The scenes last April during the Wisconsin primary election enraged many people. In Milwaukee, as the polls were closing, lines of voters remained wrapped around several blocks, voters spaced a comfortable 6 feet apart, some wearing masks, waiting to get inside their polling place. It was cold and raining, yet people still waited to have their say in the democratic process during a pandemic.
When we vote, we shouldn’t have to experience what Wisconsin voters did last spring. We aren’t sure what we will face when we go to the polls on Election Day, Nov. 3. But we know we want to vote safely, and we hope for the process to be efficient.
If you don’t want to vote in person on Nov. 3, you can vote early or you can vote by mail, which is the safest way because you don’t even have to leave your home.
You can request a mail-in ballot until Oct. 29.
This week, 260,000 Illinois voters already have returned their mail-in ballot. So far, 2 million Illinois voters have requested a mail-in ballot, said Matt Dietrich, Illinois Elections Board spokesman. He said that number is expected to reach 2.5 million by Oct. 29. That’s more than 5½ times the 427,993 who requested a mail-in ballot in 2016. In 2012, 222,055 requested a mail-in ballot.
“We have a very motivated electorate,” Dietrich said. “People want to vote but want to avoid going to the polls during the pandemic.”
The number of registered Illinois voters has increased to 8.2 million. Some 5.5 million Illinois voters cast a ballot in 2016, or 69% statewide, with nearly 8% of the statewide turnout voting by mail. With a similar turnout in 2020, about 45% of voters are likely to vote by mail. Dietrich said between 85% and 90% of voters requesting a mail-in ballot return it.
Some have expressed concern about the validity of vote-by-mail ballots. But Illinois has had more than 10 years’ experience with voting by mail and has not had any widespread obstacles or voter fraud related to vote by mail. Five states – Colorado, Hawaii, Oregon, Utah and Washington – host all-mail voting.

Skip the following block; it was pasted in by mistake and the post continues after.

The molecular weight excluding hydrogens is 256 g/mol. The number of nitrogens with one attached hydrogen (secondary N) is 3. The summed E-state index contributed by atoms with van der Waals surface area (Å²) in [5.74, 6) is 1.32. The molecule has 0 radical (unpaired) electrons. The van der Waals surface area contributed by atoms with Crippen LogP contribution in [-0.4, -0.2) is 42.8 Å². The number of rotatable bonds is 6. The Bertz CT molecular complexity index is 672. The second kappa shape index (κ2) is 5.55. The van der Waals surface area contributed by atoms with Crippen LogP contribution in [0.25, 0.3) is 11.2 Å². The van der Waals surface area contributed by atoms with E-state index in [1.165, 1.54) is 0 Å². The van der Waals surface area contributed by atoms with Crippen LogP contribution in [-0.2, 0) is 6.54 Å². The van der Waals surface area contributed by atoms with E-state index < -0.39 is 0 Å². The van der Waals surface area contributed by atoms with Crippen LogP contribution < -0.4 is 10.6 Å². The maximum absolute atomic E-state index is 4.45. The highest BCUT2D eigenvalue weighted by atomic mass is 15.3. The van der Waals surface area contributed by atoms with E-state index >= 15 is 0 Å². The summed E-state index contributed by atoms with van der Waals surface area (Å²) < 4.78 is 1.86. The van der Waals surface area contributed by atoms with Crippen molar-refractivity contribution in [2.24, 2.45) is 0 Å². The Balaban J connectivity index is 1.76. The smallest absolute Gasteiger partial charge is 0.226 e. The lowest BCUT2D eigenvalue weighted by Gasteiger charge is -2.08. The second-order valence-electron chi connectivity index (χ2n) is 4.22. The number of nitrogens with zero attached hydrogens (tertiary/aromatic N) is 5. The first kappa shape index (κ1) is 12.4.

The greatest concern regarding mail-in votes appears to be the U.S. Postal Service’s warning 46 states, including Illinois, in August that it cannot guarantee all ballots cast by mail for the Nov. 3 election will arrive in time to be counted.
If you have a mail-in ballot, make sure you fill it out properly and put it in the mail as soon as possible so it gets to your local election office by the deadline to be counted.
For information on local races throughout Shaw Media’s markets, visit Election Central at www.shawlocal.com/election.
Meanwhile, concern remains over how the pandemic will affect the polls. As we reported last month, veteran election judges have backed out of working on Nov. 3 for fear of their safety. Election officials have been recruiting teenagers to be judges. Anyone who will be at least 16 years old on Nov. 3 is eligible to be an election judge.
Don’t allow any of these concerns to stop you from voting. Please vote in the manner you feel most comfortable and safe.
A vote is your voice in democracy – use it.
If you have questions about voting on Nov. 3, check with the Illinois Elections Board by visiting https://elections.il.gov/electionoperations/votingbymail.aspx or calling 312-814-6440.